What Happens If I Don’t File a Tax Return on Time?

The tax deadline always seems to sneak up on us every year.  If you’re like many Americans who wait until the last minute to file your taxes, you’ve probably wondered what would happen if you filed your taxes late or not at all.

In section IRC 6651(a)(1), IRS is clear about assessing penalties if someone files their taxes after the deadline.  For those who don’t have time to read the tax code (who does right?), here’s a quick summary of what happens if you don’t file your taxes on time.

Filing Taxes Late?

Get Ready for a Penalty if You Owe the IRS

don't file taxes on time

If you owe money to the IRS and fail to pay your taxes by the deadline, the IRS will assess a penalty based on the amount you owe.  The IRS penalty is 0.5% (1/2 of 1 percent) of the outstanding tax balance owed.  This is assessed monthly and will be calculated month after month up to a maximum of 25%.

If you fail to file your taxes on time and you owe money to Uncle Sam, the IRS will assess a 5% late filing penalty to the additional taxes owed each month.  This is also capped at 25%.

What if I’m expecting a refund?

If you know that you’re going to get money back, then the IRS won’t charge you a penalty if you’re late in filing your taxes.  In fact, you can wait up to 3 years before the IRS takes action – which is forfeiting your refund.  You will essentially donate your tax refund to the government.

I know you don’t want to do that, so take 30 minutes, and file your taxes with Turbo Tax.  (You can file free or use one of these Turbo Tax discount codes to make it easier on you.)

How can the IRS tell if I file or not?

If you received a W2 this year, the IRS know that you didn’t file because they received your W2 as well.  Each employer is required to submit your W2 to the IRS, so if you don’t file, you’ll be found out.

How to File a Tax Extension

If you want to file an extension, you can do so as long as you file it by the tax deadline.  You won’t be penalized for filing late if you file the tax extension form.  You will have until October to actually file your taxes, but don’t wait until then!  Be proactive and file as soon as you can so that you don’t end up filing the night before they’re due!

Have you ever been late in filing your taxes?  What did you have to do in order to correct it?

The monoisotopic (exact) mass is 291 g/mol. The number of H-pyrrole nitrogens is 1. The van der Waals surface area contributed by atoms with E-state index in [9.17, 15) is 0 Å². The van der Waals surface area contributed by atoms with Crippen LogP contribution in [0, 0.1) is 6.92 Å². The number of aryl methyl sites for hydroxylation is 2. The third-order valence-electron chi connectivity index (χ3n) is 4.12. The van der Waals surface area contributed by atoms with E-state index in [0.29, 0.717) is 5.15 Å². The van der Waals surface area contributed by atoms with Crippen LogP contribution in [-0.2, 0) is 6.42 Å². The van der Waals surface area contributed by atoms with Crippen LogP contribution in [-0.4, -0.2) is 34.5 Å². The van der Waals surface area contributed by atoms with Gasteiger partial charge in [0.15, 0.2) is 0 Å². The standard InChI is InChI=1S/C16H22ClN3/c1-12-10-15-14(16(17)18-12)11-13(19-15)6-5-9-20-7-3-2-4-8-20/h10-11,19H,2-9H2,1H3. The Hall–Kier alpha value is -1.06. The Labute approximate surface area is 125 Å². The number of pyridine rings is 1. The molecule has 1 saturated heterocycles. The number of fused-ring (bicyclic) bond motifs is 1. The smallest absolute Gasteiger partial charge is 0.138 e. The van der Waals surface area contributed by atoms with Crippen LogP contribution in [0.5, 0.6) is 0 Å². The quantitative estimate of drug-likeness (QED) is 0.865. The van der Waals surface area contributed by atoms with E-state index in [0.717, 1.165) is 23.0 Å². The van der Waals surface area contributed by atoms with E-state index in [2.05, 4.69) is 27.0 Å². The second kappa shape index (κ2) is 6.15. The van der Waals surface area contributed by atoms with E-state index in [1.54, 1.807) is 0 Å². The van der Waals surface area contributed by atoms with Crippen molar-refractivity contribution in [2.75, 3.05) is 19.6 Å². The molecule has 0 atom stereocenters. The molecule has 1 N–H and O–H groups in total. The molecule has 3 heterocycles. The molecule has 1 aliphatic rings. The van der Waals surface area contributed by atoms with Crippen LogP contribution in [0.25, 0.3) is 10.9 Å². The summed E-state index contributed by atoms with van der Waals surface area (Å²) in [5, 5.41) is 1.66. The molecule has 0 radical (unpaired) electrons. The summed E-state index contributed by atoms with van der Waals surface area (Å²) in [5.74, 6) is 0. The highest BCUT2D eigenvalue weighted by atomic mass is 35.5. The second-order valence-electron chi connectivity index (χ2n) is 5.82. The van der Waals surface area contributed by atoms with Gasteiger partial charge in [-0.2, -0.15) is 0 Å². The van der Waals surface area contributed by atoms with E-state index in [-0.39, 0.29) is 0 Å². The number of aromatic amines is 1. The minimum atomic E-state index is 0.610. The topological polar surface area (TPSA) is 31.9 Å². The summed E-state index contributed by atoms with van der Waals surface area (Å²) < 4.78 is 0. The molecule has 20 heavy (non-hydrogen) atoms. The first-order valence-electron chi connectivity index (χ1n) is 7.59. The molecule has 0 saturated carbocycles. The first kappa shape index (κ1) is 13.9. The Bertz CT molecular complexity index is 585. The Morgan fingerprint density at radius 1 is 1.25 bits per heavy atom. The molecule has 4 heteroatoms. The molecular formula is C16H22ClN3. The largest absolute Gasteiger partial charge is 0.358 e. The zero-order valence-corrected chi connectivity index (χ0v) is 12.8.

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  • http://twitter.com/blue_tax BlueTax

    Great information for those people who are uninformed about tax law Thanks for the post.

  • http://dqydj.net PK

    I’ve been late before – but I was owed money, so that is of course okay (they should encourage it, haha!).

    Unfortunately you can’t charge interest if the IRS is late getting back to you – or your state. That’s pretty relevant here in CA where our go-to remedy for a fiscal crisis seems to be issuing IOUs. Has anyone tried sending an IOU to the IRS?

  • http://www.moneywisepastor.com Rich@MoneyWisePastor

    I filed my taxes about a month late seven or eight years ago. It was my CPA’s fault. Somehow, he just forgot to file my return! I didn’t owe, so it wasn’t a big deal to the IRS. It was the second and last time I used that firm. I decided to go back to using Turbo Tax.

  • http://www.superannuationtaxreturns.com.au/ superannuation contribution tax

    In countries like Australia these Self managed super funds are very popular owing to the fact that people here age very quickly. The Australian Taxation Office encourages these funds to help the people have an easy way after their retirement. The fund ensures that your future assets are safeguarded well. If you will be getting pension based on account, your super fund will help you here too.

  • MB

    Unless it’s a return for your business. My accountants filed my 2011 extension for state & federal personal taxes but forgot to for the LLC. After filing taxes I got a $5000 refund but because of them filing late I’m now arguing with them about who gets to pay an $1,100 penalty.